According to TechCrunch, a group of U.S. senators expressed their concerns about the palm-scanning system. Specifically, they mentioned Amazon uploading biometric information to the cloud, which raises “unique security risks.”

Amazon has seen controversy in the past related to practices like storing Alexa data and selling facial recognition services to law enforcement. In addition, some have speculated that Amazon’s recent acquisition of tech company iRobot would let the company map users’ homes for marketing and other purposes. Consumer trust could be a serious obstacle to widespread adoption.

Regardless of the outcome of these issues, merchants should be aware that they don’t strictly need to wait and see what Amazon does. Any brand with sufficient resources could make steps to take advantage of palm-vein mapping technology now.

A Broader Strategy is Required

As a merchant, you’re probably waiting to see how Amazon One and similar platforms work out before you decide whether or not to take the palm-vein plunge. The fact is that, regardless of how advanced and forward-thinking it might be, it is too new to accurately predict its viability for the long term.

Choosing to add a palm-vein mapping method to your checkout options could definitely improve your customer’s shopping experience in many ways. Keep in mind, though: no payment method is bulletproof.

Your authentication methods must be accurate and efficient without causing friction at checkout. This comes before any other concern. With that in mind, here are some tips you can implement to optimize your practices:

Diversify Authentication Tools

There is no “one tool to rule them all.” You may have to experiment to find the right mix. Implementing CVV verification, AVS, 3DS technology, geolocation, and fraud blacklisting, will help you build sturdy defenses against many types of fraud.

Maximize Data Comprehension

There is no “one tool to rule them all.” You may have to experiment to find the right mix. Implementing CVV verification, AVS, 3DS technology, geolocation, and fraud blacklisting, will help you build sturdy defenses against many types of fraud.

Update Regularly

Authentication is only as effective as your ability to store and access that information. Perform regular account checks to update expired details held on file.

Get Proactive

Palm-vein scanning technology might be a powerful tool, but it can only impact a few sources of fraud and chargeback. Keep in mind: no matter which fraud detection tools you deploy or how you combine them, they have no impact on loss sources like friendly fraud. You'll need additional help to deal with this and other threats to your revenue.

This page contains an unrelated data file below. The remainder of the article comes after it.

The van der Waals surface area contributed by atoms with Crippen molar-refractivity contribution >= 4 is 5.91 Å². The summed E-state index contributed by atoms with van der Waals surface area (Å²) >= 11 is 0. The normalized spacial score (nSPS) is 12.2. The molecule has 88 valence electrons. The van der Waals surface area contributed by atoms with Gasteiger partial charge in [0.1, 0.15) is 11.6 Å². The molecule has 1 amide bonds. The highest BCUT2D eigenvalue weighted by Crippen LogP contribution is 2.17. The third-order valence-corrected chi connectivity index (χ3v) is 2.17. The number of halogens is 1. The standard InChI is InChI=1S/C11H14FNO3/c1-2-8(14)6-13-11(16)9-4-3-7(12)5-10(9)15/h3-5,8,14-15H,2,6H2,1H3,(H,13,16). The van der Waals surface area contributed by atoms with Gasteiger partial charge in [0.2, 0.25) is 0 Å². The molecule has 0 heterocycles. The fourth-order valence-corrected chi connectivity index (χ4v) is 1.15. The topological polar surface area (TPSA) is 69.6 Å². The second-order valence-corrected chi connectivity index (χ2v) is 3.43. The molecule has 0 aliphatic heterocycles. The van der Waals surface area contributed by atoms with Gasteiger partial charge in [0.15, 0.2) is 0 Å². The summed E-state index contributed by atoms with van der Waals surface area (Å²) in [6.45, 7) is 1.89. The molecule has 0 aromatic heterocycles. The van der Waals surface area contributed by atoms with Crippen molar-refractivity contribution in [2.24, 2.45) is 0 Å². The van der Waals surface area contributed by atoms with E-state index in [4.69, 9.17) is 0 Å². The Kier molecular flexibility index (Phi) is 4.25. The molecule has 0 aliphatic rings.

Chargebacks911® specializes in preventing post-transactional fraud that criminal detection tools can't reach. We work alongside other technologies to provide comprehensive, multilayered fraud defense. Nab your free ROI analysis today!

FAQs

What is palm payment technology?

A palm vein scan uses infrared light to map the unique vein structures in your palm, then converts these data points into encrypted code. As of 2022, palm mapping is relatively new and hasn't been widely adopted. However, this is likely to change with the recent development of IOS and Android applications.

How do palm scan payments work?

The tech is extremely simple to use. A customer can create their biometric profile at a participating location by linking their palm and payment card to the service. To do this, All a customer has to do is hover their palm over a small infrared reader. The scanner takes a digital snapshot of the customer’s palm, then encrypts it for later matching. A biometric profile is created by establishing a consumer palm “signature.” The user can then process payments using this biometric profile anywhere they are accepted.

What is Amazon One?

Amazon One is the company’s answer to advanced contactless payment technology. Amazon’s stated intent is to simplify, speed up, and secure the contactless payment process for all participating merchants. For consumers, the intention is to encourage sanitary payments, increase consumer protections, and streamline the checkout process. After all, it doesn’t get much easier than holding one’s palm over a small scanner to make payments.

Why does Amazon want my palm print?

First, Amazon is not tracking your “palm print.” Instead, it’s tracking a digital impression of the veins in your palm. This technology is more secure, and can let you authorize contactless payments more swiftly and efficiently.

Are palm scan payments safe?

As with any new technology, much of the concern about its uses rest with how it is used by the various agencies that acquire it. The technology itself boasts the most secure biometric software on the market. How it will be used by companies like Amazon and others, remains to be seen.